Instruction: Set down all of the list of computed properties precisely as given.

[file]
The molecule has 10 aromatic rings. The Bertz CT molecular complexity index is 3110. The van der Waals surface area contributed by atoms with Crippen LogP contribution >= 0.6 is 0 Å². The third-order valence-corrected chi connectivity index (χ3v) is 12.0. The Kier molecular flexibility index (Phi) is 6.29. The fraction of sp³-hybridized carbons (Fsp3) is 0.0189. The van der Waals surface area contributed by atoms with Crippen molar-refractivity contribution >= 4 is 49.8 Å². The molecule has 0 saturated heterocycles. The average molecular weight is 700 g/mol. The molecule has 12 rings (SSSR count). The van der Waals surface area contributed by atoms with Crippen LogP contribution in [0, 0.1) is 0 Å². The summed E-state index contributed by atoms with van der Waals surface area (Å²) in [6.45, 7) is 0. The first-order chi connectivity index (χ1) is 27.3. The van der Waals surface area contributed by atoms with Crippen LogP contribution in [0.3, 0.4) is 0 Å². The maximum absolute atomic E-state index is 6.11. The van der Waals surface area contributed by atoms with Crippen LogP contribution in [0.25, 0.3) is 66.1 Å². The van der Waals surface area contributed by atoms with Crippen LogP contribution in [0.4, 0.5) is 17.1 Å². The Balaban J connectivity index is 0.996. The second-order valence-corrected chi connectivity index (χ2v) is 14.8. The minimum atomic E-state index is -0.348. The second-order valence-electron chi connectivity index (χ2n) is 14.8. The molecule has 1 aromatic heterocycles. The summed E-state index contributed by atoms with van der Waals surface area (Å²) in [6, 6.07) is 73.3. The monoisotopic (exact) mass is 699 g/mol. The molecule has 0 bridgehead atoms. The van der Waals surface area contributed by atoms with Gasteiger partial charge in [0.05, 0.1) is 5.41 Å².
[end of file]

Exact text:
The molecule has 10 aromatic rings. The Bertz CT molecular complexity index is 3110. The van der Waals surface area contributed by atoms with Crippen LogP contribution >= 0.6 is 0 Å². The third-order valence-corrected chi connectivity index (χ3v) is 12.0. The Kier molecular flexibility index (Phi) is 6.29. The fraction of sp³-hybridized carbons (Fsp3) is 0.0189. The van der Waals surface area contributed by atoms with Crippen molar-refractivity contribution >= 4 is 49.8 Å². The molecule has 0 saturated heterocycles. The average molecular weight is 700 g/mol. The molecule has 12 rings (SSSR count). The van der Waals surface area contributed by atoms with Crippen LogP contribution in [0, 0.1) is 0 Å². The summed E-state index contributed by atoms with van der Waals surface area (Å²) in [6.45, 7) is 0. The first-order chi connectivity index (χ1) is 27.3. The van der Waals surface area contributed by atoms with Crippen LogP contribution in [0.3, 0.4) is 0 Å². The maximum absolute atomic E-state index is 6.11. The van der Waals surface area contributed by atoms with Crippen LogP contribution in [0.25, 0.3) is 66.1 Å². The van der Waals surface area contributed by atoms with Crippen LogP contribution in [0.4, 0.5) is 17.1 Å². The Balaban J connectivity index is 0.996. The second-order valence-corrected chi connectivity index (χ2v) is 14.8. The minimum atomic E-state index is -0.348. The second-order valence-electron chi connectivity index (χ2n) is 14.8. The molecule has 1 aromatic heterocycles. The summed E-state index contributed by atoms with van der Waals surface area (Å²) in [6, 6.07) is 73.3. The monoisotopic (exact) mass is 699 g/mol. The molecule has 0 bridgehead atoms. The van der Waals surface area contributed by atoms with Gasteiger partial charge in [0.05, 0.1) is 5.41 Å².